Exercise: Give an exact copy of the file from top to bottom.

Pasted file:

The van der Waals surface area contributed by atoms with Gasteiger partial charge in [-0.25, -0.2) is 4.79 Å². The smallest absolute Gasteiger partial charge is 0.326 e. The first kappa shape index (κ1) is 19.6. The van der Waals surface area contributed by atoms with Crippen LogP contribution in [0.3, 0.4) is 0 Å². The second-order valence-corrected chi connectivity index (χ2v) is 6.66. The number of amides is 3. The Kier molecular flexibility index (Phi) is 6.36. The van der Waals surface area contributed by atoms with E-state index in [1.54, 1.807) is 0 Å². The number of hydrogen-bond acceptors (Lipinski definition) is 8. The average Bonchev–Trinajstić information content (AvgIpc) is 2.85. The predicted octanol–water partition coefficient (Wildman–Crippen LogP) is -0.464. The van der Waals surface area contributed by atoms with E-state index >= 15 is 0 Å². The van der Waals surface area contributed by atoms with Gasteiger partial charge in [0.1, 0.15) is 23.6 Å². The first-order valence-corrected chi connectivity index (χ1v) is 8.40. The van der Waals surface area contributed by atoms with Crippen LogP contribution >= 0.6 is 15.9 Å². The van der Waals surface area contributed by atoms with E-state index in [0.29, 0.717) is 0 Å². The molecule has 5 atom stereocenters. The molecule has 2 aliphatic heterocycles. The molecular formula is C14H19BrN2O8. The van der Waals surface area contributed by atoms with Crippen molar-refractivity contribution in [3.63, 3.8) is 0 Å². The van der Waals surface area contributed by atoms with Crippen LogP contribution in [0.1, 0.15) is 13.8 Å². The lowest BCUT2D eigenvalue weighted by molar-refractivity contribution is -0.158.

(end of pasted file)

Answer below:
The van der Waals surface area contributed by atoms with Gasteiger partial charge in [-0.25, -0.2) is 4.79 Å². The smallest absolute Gasteiger partial charge is 0.326 e. The first kappa shape index (κ1) is 19.6. The van der Waals surface area contributed by atoms with Crippen LogP contribution in [0.3, 0.4) is 0 Å². The second-order valence-corrected chi connectivity index (χ2v) is 6.66. The number of amides is 3. The Kier molecular flexibility index (Phi) is 6.36. The van der Waals surface area contributed by atoms with E-state index in [1.54, 1.807) is 0 Å². The number of hydrogen-bond acceptors (Lipinski definition) is 8. The average Bonchev–Trinajstić information content (AvgIpc) is 2.85. The predicted octanol–water partition coefficient (Wildman–Crippen LogP) is -0.464. The van der Waals surface area contributed by atoms with E-state index >= 15 is 0 Å². The van der Waals surface area contributed by atoms with Gasteiger partial charge in [0.1, 0.15) is 23.6 Å². The first-order valence-corrected chi connectivity index (χ1v) is 8.40. The van der Waals surface area contributed by atoms with Crippen LogP contribution >= 0.6 is 15.9 Å². The van der Waals surface area contributed by atoms with E-state index in [0.29, 0.717) is 0 Å². The molecule has 5 atom stereocenters. The molecule has 2 aliphatic heterocycles. The molecular formula is C14H19BrN2O8. The van der Waals surface area contributed by atoms with Crippen molar-refractivity contribution in [3.63, 3.8) is 0 Å². The van der Waals surface area contributed by atoms with Crippen LogP contribution in [0.1, 0.15) is 13.8 Å². The lowest BCUT2D eigenvalue weighted by molar-refractivity contribution is -0.158.